Gadget

Dyson enters the US robot vacuum market with the 360 Vis Nav

Dyson’s one of the biggest players in the cordless vacuum and air purifier space (and, more recently, hair styling as well), but it’s kept a relatively low profile in the robot vacuum market. Today, the company’s bringing its latest robot vacuum to the US and Canada. After being available in other regions, the Dyson 360 Vis Nav is now available to order in the US for a whopping $1,199 from Dyson direct and other retailers like Amazon.

While we haven’t had the chance to test the 360 Vis Nav yet, we were able to get more details from Dyson about how the new robot vacuum works. A few things stand out as departures from traditional robot vacuums, the first being the 360-degree vision system that uses a camera on the top-center of the robot to map out your home as it cleans. Home mapping isn’t new in this space, but Dyson claims that the images captured by this vision system will help the machine better understand the layout of your home, including where obstacles like furniture live, make note of corners and edges and help it recognize where it’s cleaned and where it still needs to go to finish a job. The camera is surrounded by eight LEDs that balance exposure and better help the robovac navigate in low-light situations as well.

Second, whereas most robot vacuums use small sweepers to collect dust bunnies hiding in room corners and along furniture edges, Dyson’s machine has a side-edge actuator that opens automatically when cleaning spaces like these. It then uses suction to collect debris, which Dyson claims provides an even more thorough cleanup. I’m eager to see how this works in practice because cleaning the corners of rooms is one of the hardest things for a robot vacuum to do right, even for those that have the advantage of a D-shaped design like the 360 Vis Nav.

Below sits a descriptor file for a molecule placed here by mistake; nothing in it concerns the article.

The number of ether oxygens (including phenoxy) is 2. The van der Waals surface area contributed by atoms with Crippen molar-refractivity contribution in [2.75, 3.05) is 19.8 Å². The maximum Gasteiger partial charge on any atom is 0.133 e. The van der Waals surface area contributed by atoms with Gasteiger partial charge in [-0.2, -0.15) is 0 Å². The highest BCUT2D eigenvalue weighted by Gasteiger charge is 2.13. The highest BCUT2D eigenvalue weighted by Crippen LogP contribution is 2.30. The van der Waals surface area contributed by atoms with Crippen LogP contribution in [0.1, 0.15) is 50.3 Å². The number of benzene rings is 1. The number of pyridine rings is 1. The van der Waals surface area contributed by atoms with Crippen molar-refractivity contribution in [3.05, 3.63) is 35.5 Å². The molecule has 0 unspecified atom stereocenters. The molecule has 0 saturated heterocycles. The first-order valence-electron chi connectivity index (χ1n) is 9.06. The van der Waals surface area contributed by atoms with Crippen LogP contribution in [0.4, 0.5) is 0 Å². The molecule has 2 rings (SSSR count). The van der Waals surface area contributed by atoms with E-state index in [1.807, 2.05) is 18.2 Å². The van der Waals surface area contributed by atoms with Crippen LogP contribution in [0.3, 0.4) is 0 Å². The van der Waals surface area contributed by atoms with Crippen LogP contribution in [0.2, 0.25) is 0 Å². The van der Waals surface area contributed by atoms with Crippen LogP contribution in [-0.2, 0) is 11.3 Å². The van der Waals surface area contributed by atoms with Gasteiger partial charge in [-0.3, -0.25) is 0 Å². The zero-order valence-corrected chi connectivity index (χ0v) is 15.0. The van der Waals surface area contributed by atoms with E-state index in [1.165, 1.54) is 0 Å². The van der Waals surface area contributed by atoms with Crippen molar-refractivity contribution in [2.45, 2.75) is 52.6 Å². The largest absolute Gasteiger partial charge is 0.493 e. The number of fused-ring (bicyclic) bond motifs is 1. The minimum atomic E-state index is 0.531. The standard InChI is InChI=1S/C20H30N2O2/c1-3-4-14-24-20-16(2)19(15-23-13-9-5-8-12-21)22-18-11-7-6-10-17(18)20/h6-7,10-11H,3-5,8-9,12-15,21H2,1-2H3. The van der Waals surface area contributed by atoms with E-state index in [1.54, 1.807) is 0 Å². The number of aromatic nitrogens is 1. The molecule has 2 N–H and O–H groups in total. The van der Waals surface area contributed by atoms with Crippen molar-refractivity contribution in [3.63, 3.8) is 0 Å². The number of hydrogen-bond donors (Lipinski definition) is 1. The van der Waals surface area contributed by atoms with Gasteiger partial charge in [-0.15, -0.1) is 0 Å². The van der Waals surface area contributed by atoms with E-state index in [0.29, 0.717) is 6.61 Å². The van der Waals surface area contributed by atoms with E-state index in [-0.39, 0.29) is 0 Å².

Finally, Dyson’s robot vacuum uses a Piezo sensor similar to those found in the company’s stick vacs to detect dirt and, subsequently, help the machine do a couple of things: kick up its suction power to the max 65 air watts when necessary, and create a heatmap in the My Dyson app of the dirtiest parts of your home. This sounds like a more useful application for a piezo sensor than that of Dyson’s cordless vacuums; I found in my testing that seeing how many dirt particles you’re sucking up with a manual vacuum might be fun to watch change on a digital display as you clean, but it’s not very actionable once you’re done vacuuming. But in this application, particularly with the heatmap, that information can show you areas of your home you may want to clean more often and you can program the 360 Vis Nav to only clean those spots from within the app.

The Dyson 360 Vis Nav has a similar design to some of the higher-end robot vacuums on the market right now, with two squared-off edges that help it get into room corners more easily. Under the hood, it has a Hyperdymium motor and a removable filter, plus a triple-action brush bar that spans the entire width of the machine, something you don’t often see in competing robot vacuums. Naturally, the cleaning surfaces borrow a lot from those on the company’s stick vacs: there are carbon fiber bristles and stiff nylon bristles for deep-cleaning carpets and a “fluffy” softer nylon surface that’s better on hard floors. The whole machine is HEPA-compliant, which means air that’s been sucked up cannot escape through other parts of the machine, making it better at trapping microscopic particles like allergens and dust mites.

Dyson may have waited a bit to enter the US robot vacuum market, but it appears it wanted to find the right ways of integrating technology from its cordless vacuums into this space before doing so. On paper, that technology could set the 360 Vis Nav apart from other robot vacuums when it comes to raw suction power. When we’re able to get testing time with the device, I’ll be interested to try out its four cleaning modes (Auto, Boost, Quick and Quiet), see if the advertised 65-minute runtime (in Auto Mode) actually holds up and judge how robust and easy to use the My Dyson app is.

But what already sets the 360 Vis Nav apart from the competition is its sky-high, $1,199 price tag. That’s a price we’ve only seen on robot vacuums that come with self-emptying bases, and the 360 Vis Nav doesn’t have one of those (its dock only recharges). But this won’t be a surprise if you’re familiar with other Dyson products, which are often priced at a premium.


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